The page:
Item FC 3213 L55 020.042 - 1857 (Nov) from Rev. Smithurst to Members of St. John’s in Elora

Transcript 1857 Nov 3 - Letter from Smithurst

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1857 (Nov) from Rev. Smithurst to Members of St. John’s in Elora

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FC 3213 L55 020.042

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  • November 3, 1857 (Creation)

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One sheet of grey paper.

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(1807-1867)

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Missionary to the Red River Settlement from 1839-1851. Immigrated to Canada West in 1852, preaching in Elora.

Reverend John Smithurst was born in 1807 at Lea, Derbyshire, England. After attending school at Islington, London, he was ordained in 1839 by the Church of England and sent immediately to Rupert's Land. Although originally appointed as chaplain to the Hudson's Bay Company, Rev. Smithurst was soon serving solely on behalf of the Church Missionary Society at the St. Peter's mission outside the existing village at Netley Creek, commonly referred to in Rev. Smithurst's correspondence as the "Indian Settlement." Led by Chief Peguis of the Saulteaux, this settlement was located just below Lake Winnipeg along a tributary of the Red River. In 1840, Reverend Smithurst served as the officiant at the marriage of Chief Peguis, who converted to Christianity and took the name William King.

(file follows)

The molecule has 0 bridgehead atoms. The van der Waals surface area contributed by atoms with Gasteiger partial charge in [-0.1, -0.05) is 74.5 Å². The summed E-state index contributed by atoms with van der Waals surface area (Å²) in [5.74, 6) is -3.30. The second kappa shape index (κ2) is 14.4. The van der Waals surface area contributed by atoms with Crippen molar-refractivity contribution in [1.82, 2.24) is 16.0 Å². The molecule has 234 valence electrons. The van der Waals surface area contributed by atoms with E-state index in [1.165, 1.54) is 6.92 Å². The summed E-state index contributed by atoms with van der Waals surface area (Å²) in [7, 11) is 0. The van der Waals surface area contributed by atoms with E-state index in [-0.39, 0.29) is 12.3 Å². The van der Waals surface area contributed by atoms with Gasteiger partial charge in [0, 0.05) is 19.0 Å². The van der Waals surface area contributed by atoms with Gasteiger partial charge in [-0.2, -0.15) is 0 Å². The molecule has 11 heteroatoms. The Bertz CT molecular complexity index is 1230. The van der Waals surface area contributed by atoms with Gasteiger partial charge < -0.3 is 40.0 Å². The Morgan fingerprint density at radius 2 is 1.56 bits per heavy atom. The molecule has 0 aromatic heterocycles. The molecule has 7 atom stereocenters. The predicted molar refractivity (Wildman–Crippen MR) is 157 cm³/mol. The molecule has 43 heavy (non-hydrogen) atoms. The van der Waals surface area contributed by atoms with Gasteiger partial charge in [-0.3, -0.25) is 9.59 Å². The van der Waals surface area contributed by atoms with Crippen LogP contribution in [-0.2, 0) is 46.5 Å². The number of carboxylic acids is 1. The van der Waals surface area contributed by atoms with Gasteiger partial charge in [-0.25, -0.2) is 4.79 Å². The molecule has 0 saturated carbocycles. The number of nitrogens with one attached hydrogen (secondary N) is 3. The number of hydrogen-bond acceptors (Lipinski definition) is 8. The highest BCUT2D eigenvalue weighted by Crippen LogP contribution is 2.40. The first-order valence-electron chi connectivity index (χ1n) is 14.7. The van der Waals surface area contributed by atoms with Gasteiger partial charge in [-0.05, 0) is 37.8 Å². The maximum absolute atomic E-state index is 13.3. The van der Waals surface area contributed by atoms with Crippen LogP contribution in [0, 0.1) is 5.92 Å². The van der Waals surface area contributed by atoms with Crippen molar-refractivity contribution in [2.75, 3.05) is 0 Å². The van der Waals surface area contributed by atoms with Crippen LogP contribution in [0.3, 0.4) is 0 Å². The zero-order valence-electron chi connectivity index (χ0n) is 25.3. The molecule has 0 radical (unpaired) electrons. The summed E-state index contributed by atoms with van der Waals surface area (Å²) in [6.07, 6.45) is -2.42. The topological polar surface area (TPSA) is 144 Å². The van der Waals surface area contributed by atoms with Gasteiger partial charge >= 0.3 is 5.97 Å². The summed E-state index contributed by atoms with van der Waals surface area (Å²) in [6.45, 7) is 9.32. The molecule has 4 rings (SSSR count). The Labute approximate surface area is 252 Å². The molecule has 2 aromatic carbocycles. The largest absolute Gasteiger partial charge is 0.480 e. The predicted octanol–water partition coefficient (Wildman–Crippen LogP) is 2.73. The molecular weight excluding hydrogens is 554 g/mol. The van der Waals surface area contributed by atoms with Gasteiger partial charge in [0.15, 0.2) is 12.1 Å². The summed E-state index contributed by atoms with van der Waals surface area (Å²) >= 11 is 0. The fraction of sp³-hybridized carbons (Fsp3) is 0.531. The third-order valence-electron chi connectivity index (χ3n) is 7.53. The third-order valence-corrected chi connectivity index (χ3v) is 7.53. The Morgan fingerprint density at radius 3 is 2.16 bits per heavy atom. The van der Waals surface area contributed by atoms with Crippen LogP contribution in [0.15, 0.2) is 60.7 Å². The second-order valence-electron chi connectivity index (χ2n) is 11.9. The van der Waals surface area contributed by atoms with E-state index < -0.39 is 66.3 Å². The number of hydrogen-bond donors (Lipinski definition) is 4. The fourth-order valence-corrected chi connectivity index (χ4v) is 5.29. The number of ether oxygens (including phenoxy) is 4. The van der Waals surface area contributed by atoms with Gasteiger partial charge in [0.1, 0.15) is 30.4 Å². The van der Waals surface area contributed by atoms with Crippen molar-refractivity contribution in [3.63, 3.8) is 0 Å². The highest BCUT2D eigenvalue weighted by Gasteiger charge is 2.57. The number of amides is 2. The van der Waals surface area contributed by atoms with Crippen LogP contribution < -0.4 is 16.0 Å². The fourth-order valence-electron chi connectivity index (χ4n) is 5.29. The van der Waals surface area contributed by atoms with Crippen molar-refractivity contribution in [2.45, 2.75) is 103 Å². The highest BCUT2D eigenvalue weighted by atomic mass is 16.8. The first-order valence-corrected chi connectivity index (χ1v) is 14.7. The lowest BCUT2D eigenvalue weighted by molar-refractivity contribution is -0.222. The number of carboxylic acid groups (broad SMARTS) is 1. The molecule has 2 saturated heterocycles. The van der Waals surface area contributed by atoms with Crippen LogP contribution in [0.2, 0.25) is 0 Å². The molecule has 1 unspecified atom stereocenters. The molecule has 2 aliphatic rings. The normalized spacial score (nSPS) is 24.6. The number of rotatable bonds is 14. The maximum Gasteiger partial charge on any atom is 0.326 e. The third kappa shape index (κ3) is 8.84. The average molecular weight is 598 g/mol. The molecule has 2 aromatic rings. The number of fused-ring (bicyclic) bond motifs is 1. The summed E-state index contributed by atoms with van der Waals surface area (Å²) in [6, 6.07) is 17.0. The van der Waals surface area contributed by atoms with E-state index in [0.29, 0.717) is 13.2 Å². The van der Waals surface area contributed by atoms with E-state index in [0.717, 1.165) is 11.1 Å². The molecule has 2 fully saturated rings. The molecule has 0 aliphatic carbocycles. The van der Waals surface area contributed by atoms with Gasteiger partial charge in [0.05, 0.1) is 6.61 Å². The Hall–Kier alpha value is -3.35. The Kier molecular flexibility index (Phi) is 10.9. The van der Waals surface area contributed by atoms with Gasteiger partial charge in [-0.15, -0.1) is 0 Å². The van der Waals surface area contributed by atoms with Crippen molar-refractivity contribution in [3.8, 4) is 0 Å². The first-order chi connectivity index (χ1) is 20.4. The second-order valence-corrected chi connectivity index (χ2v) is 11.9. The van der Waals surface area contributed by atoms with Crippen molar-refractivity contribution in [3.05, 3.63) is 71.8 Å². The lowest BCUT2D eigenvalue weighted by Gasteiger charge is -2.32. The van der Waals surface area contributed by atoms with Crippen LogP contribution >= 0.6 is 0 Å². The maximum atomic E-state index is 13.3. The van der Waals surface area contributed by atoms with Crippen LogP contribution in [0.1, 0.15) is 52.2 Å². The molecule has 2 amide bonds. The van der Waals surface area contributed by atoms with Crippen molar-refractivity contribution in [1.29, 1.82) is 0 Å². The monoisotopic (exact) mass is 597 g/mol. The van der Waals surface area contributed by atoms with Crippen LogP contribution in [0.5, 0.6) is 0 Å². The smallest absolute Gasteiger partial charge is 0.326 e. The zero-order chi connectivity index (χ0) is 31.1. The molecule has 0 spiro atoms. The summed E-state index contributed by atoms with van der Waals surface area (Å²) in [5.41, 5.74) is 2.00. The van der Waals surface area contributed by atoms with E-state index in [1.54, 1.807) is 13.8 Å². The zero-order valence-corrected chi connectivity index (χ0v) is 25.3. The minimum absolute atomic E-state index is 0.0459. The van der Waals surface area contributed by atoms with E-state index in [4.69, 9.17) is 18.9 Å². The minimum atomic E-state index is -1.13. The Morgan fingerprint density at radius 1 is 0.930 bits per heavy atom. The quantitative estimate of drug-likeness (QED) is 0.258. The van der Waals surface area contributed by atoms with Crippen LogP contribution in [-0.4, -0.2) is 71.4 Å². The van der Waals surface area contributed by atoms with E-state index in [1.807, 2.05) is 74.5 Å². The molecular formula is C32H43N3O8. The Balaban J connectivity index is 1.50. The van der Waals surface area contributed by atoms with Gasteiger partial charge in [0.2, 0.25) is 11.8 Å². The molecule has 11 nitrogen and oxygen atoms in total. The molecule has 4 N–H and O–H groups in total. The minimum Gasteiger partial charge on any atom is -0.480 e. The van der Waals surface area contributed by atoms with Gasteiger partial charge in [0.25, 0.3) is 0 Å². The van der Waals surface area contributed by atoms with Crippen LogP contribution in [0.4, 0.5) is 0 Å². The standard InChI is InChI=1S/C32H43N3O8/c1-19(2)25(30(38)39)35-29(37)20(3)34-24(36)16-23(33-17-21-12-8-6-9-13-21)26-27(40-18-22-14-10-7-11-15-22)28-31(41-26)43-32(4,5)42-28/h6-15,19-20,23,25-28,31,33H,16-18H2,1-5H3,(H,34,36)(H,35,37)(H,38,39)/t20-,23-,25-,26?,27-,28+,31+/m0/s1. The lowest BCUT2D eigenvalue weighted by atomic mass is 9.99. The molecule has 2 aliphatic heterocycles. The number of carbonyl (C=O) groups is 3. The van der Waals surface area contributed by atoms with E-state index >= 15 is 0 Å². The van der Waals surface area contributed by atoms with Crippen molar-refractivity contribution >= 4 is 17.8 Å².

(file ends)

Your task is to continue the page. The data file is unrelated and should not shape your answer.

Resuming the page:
After resigning in 1851, and making a brief trip to England, Rev. Smithurst immigrated to Canada West and preached in Elora (within modern-day Ontario) before taking up farming in nearby Minto. Rev. Smithurst died at Elora in 1867.

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Place: Lea Hurst, Minto [Ontario]

From: John Smithurst

To: The C.W, Pewholders and other members of the St. Johns Ch Elora

Details: 4pp

Notes: This document is the rough draft of Reverend Smithurst’s letter of thanks to his congregation for their expression of kindness as he leaves Elora. Addressed to the Church Wardens, Pewholders, and congregation at large of St. John's in Elora, he cites the loss of his voice as one of the reasons for leaving. In a postscript, he says that the bishop [John Strachan] has offered him a compromise on the issue of wages still owing. By accepting this compromise, Smithurst wishes to protect the Church from scandal.

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Bruce Peel Special Collections is part of University of Alberta Libraries.

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